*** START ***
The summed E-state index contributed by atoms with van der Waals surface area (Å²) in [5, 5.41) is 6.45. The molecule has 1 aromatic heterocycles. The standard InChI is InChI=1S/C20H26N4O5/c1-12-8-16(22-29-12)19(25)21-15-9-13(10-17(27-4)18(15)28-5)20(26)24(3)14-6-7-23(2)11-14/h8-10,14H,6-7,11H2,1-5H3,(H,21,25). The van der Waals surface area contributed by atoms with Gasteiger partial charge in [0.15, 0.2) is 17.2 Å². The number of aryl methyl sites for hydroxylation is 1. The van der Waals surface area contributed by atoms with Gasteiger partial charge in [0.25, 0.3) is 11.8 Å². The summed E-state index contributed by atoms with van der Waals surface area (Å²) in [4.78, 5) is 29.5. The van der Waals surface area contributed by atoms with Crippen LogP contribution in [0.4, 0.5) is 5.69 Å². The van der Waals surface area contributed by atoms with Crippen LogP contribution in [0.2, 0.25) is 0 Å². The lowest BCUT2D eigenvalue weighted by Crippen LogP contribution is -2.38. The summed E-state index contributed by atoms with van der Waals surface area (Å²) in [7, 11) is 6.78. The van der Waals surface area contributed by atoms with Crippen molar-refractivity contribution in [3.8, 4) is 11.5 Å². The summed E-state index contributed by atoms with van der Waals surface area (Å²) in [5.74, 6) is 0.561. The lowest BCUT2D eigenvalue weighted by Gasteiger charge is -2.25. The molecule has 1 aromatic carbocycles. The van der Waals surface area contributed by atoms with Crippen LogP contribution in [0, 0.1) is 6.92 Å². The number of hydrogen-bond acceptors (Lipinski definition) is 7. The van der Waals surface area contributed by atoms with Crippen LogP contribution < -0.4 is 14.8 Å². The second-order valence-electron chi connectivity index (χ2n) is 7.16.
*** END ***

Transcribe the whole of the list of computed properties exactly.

The summed E-state index contributed by atoms with van der Waals surface area (Å²) in [5, 5.41) is 6.45. The molecule has 1 aromatic heterocycles. The standard InChI is InChI=1S/C20H26N4O5/c1-12-8-16(22-29-12)19(25)21-15-9-13(10-17(27-4)18(15)28-5)20(26)24(3)14-6-7-23(2)11-14/h8-10,14H,6-7,11H2,1-5H3,(H,21,25). The van der Waals surface area contributed by atoms with Gasteiger partial charge in [0.15, 0.2) is 17.2 Å². The number of aryl methyl sites for hydroxylation is 1. The van der Waals surface area contributed by atoms with Gasteiger partial charge in [0.25, 0.3) is 11.8 Å². The summed E-state index contributed by atoms with van der Waals surface area (Å²) in [4.78, 5) is 29.5. The van der Waals surface area contributed by atoms with Crippen LogP contribution in [0.4, 0.5) is 5.69 Å². The van der Waals surface area contributed by atoms with Crippen LogP contribution in [0.2, 0.25) is 0 Å². The lowest BCUT2D eigenvalue weighted by Crippen LogP contribution is -2.38. The summed E-state index contributed by atoms with van der Waals surface area (Å²) in [7, 11) is 6.78. The van der Waals surface area contributed by atoms with Crippen molar-refractivity contribution in [3.8, 4) is 11.5 Å². The summed E-state index contributed by atoms with van der Waals surface area (Å²) in [5.74, 6) is 0.561. The lowest BCUT2D eigenvalue weighted by Gasteiger charge is -2.25. The molecule has 1 aromatic carbocycles. The van der Waals surface area contributed by atoms with Crippen LogP contribution in [0, 0.1) is 6.92 Å². The number of hydrogen-bond acceptors (Lipinski definition) is 7. The van der Waals surface area contributed by atoms with Crippen LogP contribution < -0.4 is 14.8 Å². The second-order valence-electron chi connectivity index (χ2n) is 7.16.